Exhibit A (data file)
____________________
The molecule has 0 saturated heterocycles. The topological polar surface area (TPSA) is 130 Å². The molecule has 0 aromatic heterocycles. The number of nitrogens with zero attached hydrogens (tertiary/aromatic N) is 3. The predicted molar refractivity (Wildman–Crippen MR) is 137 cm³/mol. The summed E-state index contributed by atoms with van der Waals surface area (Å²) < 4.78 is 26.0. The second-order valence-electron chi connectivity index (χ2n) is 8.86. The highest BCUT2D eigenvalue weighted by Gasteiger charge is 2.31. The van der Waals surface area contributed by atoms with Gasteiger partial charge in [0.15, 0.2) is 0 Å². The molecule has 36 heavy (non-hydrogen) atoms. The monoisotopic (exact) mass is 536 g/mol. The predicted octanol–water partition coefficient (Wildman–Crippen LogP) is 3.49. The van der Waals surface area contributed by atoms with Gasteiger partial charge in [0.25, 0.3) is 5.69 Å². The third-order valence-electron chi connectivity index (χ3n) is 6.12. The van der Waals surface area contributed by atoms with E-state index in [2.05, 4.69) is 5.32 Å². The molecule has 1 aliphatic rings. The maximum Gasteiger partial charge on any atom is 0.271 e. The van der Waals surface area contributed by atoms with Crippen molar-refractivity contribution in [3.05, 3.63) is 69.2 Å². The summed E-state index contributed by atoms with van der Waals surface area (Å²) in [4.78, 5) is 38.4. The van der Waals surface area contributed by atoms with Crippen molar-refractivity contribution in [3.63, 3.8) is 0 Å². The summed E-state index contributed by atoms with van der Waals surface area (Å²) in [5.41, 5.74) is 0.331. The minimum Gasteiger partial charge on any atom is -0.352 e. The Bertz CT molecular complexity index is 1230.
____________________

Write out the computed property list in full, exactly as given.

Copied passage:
The molecule has 0 saturated heterocycles. The topological polar surface area (TPSA) is 130 Å². The molecule has 0 aromatic heterocycles. The number of nitrogens with zero attached hydrogens (tertiary/aromatic N) is 3. The predicted molar refractivity (Wildman–Crippen MR) is 137 cm³/mol. The summed E-state index contributed by atoms with van der Waals surface area (Å²) < 4.78 is 26.0. The second-order valence-electron chi connectivity index (χ2n) is 8.86. The highest BCUT2D eigenvalue weighted by Gasteiger charge is 2.31. The van der Waals surface area contributed by atoms with Gasteiger partial charge in [0.15, 0.2) is 0 Å². The molecule has 36 heavy (non-hydrogen) atoms. The monoisotopic (exact) mass is 536 g/mol. The predicted octanol–water partition coefficient (Wildman–Crippen LogP) is 3.49. The van der Waals surface area contributed by atoms with Gasteiger partial charge in [0.25, 0.3) is 5.69 Å². The third-order valence-electron chi connectivity index (χ3n) is 6.12. The van der Waals surface area contributed by atoms with E-state index in [2.05, 4.69) is 5.32 Å². The molecule has 1 aliphatic rings. The maximum Gasteiger partial charge on any atom is 0.271 e. The van der Waals surface area contributed by atoms with Crippen molar-refractivity contribution in [3.05, 3.63) is 69.2 Å². The summed E-state index contributed by atoms with van der Waals surface area (Å²) in [4.78, 5) is 38.4. The van der Waals surface area contributed by atoms with Crippen molar-refractivity contribution in [3.63, 3.8) is 0 Å². The summed E-state index contributed by atoms with van der Waals surface area (Å²) in [5.41, 5.74) is 0.331. The minimum Gasteiger partial charge on any atom is -0.352 e. The Bertz CT molecular complexity index is 1230.